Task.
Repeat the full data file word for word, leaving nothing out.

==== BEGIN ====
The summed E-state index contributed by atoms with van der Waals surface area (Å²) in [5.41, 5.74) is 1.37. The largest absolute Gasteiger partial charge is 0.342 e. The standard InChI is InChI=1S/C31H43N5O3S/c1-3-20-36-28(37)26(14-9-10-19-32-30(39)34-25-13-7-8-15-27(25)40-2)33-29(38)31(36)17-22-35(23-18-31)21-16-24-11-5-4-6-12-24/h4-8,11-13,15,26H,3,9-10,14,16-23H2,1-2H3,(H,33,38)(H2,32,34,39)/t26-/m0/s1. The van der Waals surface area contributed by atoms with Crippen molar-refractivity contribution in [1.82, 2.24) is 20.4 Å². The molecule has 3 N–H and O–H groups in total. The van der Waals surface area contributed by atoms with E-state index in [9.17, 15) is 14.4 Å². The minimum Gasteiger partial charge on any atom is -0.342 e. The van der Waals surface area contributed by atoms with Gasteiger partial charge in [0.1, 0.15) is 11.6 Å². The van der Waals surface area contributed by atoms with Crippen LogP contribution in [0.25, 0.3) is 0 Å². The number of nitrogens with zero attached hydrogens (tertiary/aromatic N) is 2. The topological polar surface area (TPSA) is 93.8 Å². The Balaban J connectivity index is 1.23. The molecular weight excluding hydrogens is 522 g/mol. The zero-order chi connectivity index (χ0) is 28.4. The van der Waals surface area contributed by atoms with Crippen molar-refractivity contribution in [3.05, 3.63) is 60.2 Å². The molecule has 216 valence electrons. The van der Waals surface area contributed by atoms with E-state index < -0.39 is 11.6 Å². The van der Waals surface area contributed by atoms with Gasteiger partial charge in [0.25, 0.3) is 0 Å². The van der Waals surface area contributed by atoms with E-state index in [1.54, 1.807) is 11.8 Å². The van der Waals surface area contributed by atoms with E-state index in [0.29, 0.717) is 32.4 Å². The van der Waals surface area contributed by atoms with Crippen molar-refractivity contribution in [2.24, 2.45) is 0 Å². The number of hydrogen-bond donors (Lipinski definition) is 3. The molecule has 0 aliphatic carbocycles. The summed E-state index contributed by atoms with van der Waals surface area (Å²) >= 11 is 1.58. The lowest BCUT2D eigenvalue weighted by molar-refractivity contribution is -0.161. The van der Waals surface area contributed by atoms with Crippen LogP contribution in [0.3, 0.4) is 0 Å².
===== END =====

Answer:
The summed E-state index contributed by atoms with van der Waals surface area (Å²) in [5.41, 5.74) is 1.37. The largest absolute Gasteiger partial charge is 0.342 e. The standard InChI is InChI=1S/C31H43N5O3S/c1-3-20-36-28(37)26(14-9-10-19-32-30(39)34-25-13-7-8-15-27(25)40-2)33-29(38)31(36)17-22-35(23-18-31)21-16-24-11-5-4-6-12-24/h4-8,11-13,15,26H,3,9-10,14,16-23H2,1-2H3,(H,33,38)(H2,32,34,39)/t26-/m0/s1. The van der Waals surface area contributed by atoms with Crippen molar-refractivity contribution in [1.82, 2.24) is 20.4 Å². The molecule has 3 N–H and O–H groups in total. The van der Waals surface area contributed by atoms with E-state index in [9.17, 15) is 14.4 Å². The minimum Gasteiger partial charge on any atom is -0.342 e. The van der Waals surface area contributed by atoms with Gasteiger partial charge in [0.1, 0.15) is 11.6 Å². The van der Waals surface area contributed by atoms with Crippen LogP contribution in [0.25, 0.3) is 0 Å². The number of nitrogens with zero attached hydrogens (tertiary/aromatic N) is 2. The topological polar surface area (TPSA) is 93.8 Å². The Balaban J connectivity index is 1.23. The molecular weight excluding hydrogens is 522 g/mol. The zero-order chi connectivity index (χ0) is 28.4. The van der Waals surface area contributed by atoms with Crippen molar-refractivity contribution in [3.05, 3.63) is 60.2 Å². The molecule has 216 valence electrons. The van der Waals surface area contributed by atoms with E-state index < -0.39 is 11.6 Å². The van der Waals surface area contributed by atoms with Gasteiger partial charge in [0.25, 0.3) is 0 Å². The van der Waals surface area contributed by atoms with E-state index in [1.54, 1.807) is 11.8 Å². The van der Waals surface area contributed by atoms with E-state index in [0.29, 0.717) is 32.4 Å². The van der Waals surface area contributed by atoms with Crippen molar-refractivity contribution in [2.24, 2.45) is 0 Å². The number of hydrogen-bond donors (Lipinski definition) is 3. The molecule has 0 aliphatic carbocycles. The summed E-state index contributed by atoms with van der Waals surface area (Å²) >= 11 is 1.58. The lowest BCUT2D eigenvalue weighted by molar-refractivity contribution is -0.161. The van der Waals surface area contributed by atoms with Crippen LogP contribution in [0.3, 0.4) is 0 Å².